Kitchen Confidential for hotel-goers.
Tomsky is the ultimate hotel lifer. He's performed virtually every task that a hotel worker can perform, including room service, maid service, car service, concierge service, etc. (If nothing else, his debut memoir teaches us that it takes quite a few people to run a hotel.) Despite the many frustrations involved with the tasks of his job—not to mention having to deal with the exasperating clientele—Tomsky found a happy home in the hotel world. To many readers, this may not seem like a glamorous profession. However, when the author is passionate about his career and is able to express his passion on the page, it can be a joy to read about (see Kitchen Confidential). In his debut, Tomsky doesn’t quite hit the top level, but he provides an enjoyable chronicle. From the opening bit about his adventures with valeting, it's clear that Tomsky worships at the altar of Anthony Bourdain, arguably his era's finest service memoirist. The comparisons between this book and Bourdain’s work are inevitable, and Tomsky's didactic and sometimes overly lengthy explanations slow the book down. For many readers, the behind-the-scenes stories about hotels are intrinsically less interesting than those about restaurants, but the author’s anecdotes are at best hilarious and at worst, mildly entertaining. Ultimately, Tomsky's enthusiasm for his profession and keen eye for detail keeps his book from becoming just another backstage look at the service industry.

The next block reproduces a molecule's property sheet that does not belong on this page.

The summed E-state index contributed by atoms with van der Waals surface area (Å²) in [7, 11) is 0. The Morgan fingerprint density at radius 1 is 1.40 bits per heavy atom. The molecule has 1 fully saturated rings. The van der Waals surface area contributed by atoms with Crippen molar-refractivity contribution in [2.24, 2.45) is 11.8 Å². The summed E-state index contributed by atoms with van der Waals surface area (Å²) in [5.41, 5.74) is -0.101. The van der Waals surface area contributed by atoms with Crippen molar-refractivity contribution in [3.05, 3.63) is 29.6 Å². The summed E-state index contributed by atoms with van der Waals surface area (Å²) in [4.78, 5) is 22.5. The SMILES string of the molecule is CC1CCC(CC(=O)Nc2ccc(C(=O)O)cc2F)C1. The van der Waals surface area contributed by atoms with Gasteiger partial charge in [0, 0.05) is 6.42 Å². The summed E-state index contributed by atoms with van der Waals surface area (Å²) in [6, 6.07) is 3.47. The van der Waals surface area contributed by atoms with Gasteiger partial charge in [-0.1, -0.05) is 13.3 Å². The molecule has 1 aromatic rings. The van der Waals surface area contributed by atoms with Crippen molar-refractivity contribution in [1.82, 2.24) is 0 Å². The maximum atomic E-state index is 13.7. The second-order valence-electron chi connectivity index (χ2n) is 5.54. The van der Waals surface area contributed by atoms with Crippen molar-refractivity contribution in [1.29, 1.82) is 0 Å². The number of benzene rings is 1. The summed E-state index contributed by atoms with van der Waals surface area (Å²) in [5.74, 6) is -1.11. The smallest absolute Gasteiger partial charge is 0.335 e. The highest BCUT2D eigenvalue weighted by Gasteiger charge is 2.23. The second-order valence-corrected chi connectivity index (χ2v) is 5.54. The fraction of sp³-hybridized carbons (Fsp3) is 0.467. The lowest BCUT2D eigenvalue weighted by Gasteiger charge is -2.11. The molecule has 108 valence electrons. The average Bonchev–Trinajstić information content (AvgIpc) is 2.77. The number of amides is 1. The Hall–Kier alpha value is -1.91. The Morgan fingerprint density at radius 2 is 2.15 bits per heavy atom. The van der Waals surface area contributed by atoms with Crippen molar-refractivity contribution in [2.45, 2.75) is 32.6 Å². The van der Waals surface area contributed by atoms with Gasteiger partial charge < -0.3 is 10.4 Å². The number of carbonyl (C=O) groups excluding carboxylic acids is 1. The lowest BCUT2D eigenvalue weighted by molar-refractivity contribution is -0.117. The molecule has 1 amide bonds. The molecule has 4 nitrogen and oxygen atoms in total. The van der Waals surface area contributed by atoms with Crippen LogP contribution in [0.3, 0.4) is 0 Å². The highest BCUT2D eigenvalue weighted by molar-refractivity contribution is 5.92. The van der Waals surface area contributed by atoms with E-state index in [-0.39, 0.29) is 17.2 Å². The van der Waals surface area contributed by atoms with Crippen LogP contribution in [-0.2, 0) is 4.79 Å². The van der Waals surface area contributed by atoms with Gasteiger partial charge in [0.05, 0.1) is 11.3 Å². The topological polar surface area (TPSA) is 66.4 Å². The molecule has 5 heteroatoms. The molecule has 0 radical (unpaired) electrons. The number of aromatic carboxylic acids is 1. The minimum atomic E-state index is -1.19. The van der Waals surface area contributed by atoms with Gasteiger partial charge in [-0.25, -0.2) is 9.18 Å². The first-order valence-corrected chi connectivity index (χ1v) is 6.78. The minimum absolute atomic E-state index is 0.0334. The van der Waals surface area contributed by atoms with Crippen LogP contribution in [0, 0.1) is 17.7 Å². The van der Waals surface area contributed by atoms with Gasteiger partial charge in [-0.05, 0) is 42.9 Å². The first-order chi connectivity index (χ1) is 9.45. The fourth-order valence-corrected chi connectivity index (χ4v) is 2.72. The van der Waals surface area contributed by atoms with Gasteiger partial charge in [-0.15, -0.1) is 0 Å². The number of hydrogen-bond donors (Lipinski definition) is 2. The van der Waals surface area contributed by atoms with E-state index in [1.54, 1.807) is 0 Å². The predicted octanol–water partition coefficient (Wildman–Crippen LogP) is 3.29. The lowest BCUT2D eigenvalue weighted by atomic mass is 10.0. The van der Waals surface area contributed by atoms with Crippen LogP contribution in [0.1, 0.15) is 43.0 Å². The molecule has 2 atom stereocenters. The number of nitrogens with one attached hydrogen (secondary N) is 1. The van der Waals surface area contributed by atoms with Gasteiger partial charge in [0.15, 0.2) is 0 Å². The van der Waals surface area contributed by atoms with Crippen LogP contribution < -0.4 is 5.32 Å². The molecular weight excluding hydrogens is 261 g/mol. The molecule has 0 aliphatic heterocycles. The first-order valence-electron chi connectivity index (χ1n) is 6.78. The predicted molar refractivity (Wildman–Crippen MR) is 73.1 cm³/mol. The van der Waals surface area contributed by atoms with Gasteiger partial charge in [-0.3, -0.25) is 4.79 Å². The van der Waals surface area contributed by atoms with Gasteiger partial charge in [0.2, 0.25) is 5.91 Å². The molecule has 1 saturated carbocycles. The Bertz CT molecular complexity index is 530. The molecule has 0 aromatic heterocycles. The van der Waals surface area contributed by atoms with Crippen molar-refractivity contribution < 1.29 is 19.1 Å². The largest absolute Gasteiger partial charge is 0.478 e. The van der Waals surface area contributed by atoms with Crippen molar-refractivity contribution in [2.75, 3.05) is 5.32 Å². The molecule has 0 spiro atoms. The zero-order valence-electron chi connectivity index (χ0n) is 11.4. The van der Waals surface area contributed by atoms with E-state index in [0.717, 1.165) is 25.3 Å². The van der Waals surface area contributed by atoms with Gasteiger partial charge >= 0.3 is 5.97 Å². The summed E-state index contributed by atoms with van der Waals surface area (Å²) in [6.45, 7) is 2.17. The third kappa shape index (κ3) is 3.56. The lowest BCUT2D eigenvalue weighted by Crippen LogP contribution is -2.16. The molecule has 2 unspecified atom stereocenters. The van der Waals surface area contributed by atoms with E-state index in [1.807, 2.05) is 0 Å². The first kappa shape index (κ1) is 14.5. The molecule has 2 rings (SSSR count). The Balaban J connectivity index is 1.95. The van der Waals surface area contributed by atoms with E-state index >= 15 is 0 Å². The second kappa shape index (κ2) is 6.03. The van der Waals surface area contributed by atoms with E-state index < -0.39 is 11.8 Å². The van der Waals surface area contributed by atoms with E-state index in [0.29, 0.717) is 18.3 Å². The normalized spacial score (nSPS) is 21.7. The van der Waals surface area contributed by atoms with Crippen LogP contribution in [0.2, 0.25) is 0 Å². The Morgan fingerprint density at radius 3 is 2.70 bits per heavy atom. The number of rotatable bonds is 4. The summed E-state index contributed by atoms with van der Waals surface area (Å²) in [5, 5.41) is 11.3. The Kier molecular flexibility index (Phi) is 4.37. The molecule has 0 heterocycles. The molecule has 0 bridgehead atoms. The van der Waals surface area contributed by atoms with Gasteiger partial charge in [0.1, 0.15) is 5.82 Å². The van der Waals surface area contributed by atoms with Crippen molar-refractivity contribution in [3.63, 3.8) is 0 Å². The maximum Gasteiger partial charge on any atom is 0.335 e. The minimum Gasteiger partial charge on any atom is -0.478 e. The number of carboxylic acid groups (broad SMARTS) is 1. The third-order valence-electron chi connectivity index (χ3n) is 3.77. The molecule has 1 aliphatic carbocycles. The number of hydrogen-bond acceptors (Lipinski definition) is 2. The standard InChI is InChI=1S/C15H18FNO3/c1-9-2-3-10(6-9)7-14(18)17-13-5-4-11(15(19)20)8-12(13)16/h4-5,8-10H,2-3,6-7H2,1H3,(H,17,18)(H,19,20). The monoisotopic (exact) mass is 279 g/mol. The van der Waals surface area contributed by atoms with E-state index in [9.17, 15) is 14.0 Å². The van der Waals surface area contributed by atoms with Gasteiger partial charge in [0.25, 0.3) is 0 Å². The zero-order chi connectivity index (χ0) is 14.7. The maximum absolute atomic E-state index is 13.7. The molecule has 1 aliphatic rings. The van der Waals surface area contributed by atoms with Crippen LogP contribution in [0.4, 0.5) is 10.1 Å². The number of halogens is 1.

Lacks the spark of Bourdain’s work, but readable and often engaging.